The social impacts of COVID-19 have important implications to food security and, like many other social and environmental calamities, are not gender or spatially neutral. In many regions across the world, deep-rooted gender norms that devalue women’s unpaid domestic labor burdens also marginalize the health, nutrition, and decision-making power of women and girls. In 2017, FAO reported that women account for nearly 60% of all people living in hunger, highlighting the potential to address both food security and poverty alleviation by addressing gender inequalities. Extension and advisory services (EAS) is a vehicle for addressing food security and poverty alleviation, and FAO highlights the importance of gender to that equation.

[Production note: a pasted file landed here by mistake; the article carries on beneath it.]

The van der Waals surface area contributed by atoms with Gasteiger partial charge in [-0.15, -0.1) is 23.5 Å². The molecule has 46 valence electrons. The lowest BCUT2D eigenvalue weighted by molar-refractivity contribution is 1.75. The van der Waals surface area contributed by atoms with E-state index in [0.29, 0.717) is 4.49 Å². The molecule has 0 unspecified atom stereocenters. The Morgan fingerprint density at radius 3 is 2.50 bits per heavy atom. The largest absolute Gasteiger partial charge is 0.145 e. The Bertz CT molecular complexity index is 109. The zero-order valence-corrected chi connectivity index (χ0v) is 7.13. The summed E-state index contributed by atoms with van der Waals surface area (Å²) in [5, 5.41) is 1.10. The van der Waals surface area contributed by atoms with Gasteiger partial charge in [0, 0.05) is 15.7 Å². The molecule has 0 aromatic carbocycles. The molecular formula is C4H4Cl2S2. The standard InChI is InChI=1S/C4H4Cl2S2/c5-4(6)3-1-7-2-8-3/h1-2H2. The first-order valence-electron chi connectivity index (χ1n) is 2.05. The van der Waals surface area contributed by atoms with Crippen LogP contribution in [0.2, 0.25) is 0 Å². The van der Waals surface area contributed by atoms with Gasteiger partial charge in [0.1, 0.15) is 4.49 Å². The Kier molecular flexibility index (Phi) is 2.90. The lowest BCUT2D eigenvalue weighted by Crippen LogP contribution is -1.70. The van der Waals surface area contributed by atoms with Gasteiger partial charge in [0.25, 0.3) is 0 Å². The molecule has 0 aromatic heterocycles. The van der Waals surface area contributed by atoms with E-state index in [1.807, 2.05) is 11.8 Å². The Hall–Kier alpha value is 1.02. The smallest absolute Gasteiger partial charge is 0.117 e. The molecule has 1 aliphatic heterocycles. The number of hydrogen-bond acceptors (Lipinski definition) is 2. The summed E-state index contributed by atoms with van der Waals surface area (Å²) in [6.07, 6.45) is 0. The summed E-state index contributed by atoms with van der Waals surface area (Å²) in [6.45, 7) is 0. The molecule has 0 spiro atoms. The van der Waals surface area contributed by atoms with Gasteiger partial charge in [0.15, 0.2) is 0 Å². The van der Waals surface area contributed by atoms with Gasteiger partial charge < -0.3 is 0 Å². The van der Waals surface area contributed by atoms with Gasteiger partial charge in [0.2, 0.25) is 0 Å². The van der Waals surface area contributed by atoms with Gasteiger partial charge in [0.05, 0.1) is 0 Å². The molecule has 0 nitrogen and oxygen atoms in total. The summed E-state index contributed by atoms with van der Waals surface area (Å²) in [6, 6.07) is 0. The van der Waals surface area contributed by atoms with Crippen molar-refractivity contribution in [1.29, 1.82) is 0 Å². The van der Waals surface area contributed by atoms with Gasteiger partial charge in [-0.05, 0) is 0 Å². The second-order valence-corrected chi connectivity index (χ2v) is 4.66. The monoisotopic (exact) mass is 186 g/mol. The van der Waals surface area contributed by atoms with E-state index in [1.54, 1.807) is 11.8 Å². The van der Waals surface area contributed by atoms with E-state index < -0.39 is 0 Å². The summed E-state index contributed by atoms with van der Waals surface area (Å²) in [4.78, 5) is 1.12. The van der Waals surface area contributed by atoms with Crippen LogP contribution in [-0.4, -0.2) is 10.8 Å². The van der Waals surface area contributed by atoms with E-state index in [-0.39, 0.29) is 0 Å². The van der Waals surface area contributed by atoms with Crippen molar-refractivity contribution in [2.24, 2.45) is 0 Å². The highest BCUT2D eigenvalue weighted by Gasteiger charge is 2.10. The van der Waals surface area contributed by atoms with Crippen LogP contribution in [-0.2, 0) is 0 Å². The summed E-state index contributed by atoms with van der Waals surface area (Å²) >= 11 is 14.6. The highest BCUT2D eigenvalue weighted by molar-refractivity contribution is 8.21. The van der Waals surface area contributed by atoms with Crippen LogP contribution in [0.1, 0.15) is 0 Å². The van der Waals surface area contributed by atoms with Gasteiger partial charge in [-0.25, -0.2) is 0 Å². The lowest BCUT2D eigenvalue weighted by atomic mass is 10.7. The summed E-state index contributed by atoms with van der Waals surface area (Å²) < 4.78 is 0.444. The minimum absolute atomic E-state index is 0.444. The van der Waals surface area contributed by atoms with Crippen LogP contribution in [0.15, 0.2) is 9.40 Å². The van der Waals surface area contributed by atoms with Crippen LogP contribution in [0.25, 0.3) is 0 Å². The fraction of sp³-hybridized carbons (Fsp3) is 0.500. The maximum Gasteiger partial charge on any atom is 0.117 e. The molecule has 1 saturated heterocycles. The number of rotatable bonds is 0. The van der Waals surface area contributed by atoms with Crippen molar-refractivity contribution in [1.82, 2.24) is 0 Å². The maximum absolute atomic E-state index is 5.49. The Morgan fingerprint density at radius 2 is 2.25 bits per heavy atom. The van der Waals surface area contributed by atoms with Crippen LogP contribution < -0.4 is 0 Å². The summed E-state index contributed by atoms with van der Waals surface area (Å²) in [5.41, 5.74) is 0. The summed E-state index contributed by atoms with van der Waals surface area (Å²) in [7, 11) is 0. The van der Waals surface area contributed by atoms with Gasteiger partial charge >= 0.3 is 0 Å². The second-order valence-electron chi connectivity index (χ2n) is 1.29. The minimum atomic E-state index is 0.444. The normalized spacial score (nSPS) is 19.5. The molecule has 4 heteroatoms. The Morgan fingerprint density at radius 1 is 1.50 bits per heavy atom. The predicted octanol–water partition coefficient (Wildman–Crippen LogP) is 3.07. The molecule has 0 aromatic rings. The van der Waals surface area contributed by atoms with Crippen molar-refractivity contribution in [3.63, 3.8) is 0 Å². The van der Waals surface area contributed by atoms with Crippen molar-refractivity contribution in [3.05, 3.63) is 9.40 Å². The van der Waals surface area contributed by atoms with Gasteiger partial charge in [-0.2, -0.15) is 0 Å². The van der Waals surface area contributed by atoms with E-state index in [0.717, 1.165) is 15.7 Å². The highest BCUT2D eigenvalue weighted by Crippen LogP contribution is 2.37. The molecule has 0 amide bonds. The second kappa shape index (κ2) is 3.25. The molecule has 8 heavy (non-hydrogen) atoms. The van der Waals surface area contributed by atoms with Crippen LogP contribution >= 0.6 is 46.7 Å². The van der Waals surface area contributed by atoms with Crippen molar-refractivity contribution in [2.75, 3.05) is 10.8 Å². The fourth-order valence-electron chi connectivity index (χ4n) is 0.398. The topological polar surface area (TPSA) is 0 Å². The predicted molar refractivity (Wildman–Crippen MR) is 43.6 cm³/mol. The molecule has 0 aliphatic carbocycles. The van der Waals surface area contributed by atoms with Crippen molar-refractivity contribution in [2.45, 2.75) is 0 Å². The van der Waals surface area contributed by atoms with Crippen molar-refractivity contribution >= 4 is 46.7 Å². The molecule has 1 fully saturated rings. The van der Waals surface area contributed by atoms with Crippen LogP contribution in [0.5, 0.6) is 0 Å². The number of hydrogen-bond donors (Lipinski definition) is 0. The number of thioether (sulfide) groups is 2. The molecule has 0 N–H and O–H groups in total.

Reports indicate that food security and health risks for women and children are increased during crises because women occupy nearly 70% of the healthcare workforce. Women’s roles in healthcare increase their work burdens and risks to contract and transfer COVID-19. The United Nations Population Fund suggests that crises also hinder the ability of women to access critical sexual and reproductive health services as well as support systems for domestic-based violence; this is especially true for women refugees.
While research on the gender dimensions of emergencies remains limited, the effects are inevitably compounded by place-based social norms as well as individual or household access to resources and information––in addition to a person’s agency to use them. Women that are racial minorities, disabled, and/or in low-income groups will face additional intersectional challenges. In times of crisis, these already marginalized groups of women and children face increases in malnutrition and food insecurity.
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